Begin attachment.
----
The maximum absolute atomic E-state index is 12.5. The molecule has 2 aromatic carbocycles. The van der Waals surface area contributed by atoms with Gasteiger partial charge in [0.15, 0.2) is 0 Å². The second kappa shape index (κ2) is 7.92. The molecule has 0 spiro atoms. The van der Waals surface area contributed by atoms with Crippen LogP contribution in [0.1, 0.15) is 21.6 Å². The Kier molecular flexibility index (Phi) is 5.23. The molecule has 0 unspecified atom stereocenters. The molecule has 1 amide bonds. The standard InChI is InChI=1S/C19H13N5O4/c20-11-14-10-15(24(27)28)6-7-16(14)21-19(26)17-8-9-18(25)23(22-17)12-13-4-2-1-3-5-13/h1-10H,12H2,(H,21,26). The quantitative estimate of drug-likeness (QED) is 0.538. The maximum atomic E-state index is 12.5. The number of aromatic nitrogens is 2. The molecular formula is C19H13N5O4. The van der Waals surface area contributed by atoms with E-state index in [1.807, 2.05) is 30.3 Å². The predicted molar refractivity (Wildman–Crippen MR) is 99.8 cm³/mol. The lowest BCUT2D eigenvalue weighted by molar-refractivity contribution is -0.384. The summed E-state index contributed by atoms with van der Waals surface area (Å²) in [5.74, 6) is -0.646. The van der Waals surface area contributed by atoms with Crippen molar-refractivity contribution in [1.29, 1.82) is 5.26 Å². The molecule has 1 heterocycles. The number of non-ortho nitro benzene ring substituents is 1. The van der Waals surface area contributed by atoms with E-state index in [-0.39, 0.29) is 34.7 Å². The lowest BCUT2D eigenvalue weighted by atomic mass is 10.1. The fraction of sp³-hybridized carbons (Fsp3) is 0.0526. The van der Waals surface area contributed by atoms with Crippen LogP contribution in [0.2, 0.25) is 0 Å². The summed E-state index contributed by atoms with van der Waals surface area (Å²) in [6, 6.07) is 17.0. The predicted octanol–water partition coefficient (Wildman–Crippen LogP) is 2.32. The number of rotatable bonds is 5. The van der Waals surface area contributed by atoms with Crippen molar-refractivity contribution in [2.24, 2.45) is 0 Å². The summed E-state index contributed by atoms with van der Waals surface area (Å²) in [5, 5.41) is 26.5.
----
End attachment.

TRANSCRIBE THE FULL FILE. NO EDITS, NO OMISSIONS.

The maximum absolute atomic E-state index is 12.5. The molecule has 2 aromatic carbocycles. The van der Waals surface area contributed by atoms with Gasteiger partial charge in [0.15, 0.2) is 0 Å². The second kappa shape index (κ2) is 7.92. The molecule has 0 spiro atoms. The van der Waals surface area contributed by atoms with Crippen LogP contribution in [0.1, 0.15) is 21.6 Å². The Kier molecular flexibility index (Phi) is 5.23. The molecule has 0 unspecified atom stereocenters. The molecule has 1 amide bonds. The standard InChI is InChI=1S/C19H13N5O4/c20-11-14-10-15(24(27)28)6-7-16(14)21-19(26)17-8-9-18(25)23(22-17)12-13-4-2-1-3-5-13/h1-10H,12H2,(H,21,26). The quantitative estimate of drug-likeness (QED) is 0.538. The maximum atomic E-state index is 12.5. The number of aromatic nitrogens is 2. The molecular formula is C19H13N5O4. The van der Waals surface area contributed by atoms with E-state index in [1.807, 2.05) is 30.3 Å². The predicted molar refractivity (Wildman–Crippen MR) is 99.8 cm³/mol. The lowest BCUT2D eigenvalue weighted by molar-refractivity contribution is -0.384. The summed E-state index contributed by atoms with van der Waals surface area (Å²) in [5.74, 6) is -0.646. The van der Waals surface area contributed by atoms with Crippen molar-refractivity contribution in [1.29, 1.82) is 5.26 Å². The molecule has 1 heterocycles. The number of non-ortho nitro benzene ring substituents is 1. The van der Waals surface area contributed by atoms with E-state index in [-0.39, 0.29) is 34.7 Å². The lowest BCUT2D eigenvalue weighted by atomic mass is 10.1. The fraction of sp³-hybridized carbons (Fsp3) is 0.0526. The van der Waals surface area contributed by atoms with Crippen LogP contribution in [0.2, 0.25) is 0 Å². The summed E-state index contributed by atoms with van der Waals surface area (Å²) in [6, 6.07) is 17.0. The predicted octanol–water partition coefficient (Wildman–Crippen LogP) is 2.32. The number of rotatable bonds is 5. The van der Waals surface area contributed by atoms with Crippen molar-refractivity contribution in [2.24, 2.45) is 0 Å². The summed E-state index contributed by atoms with van der Waals surface area (Å²) in [5, 5.41) is 26.5.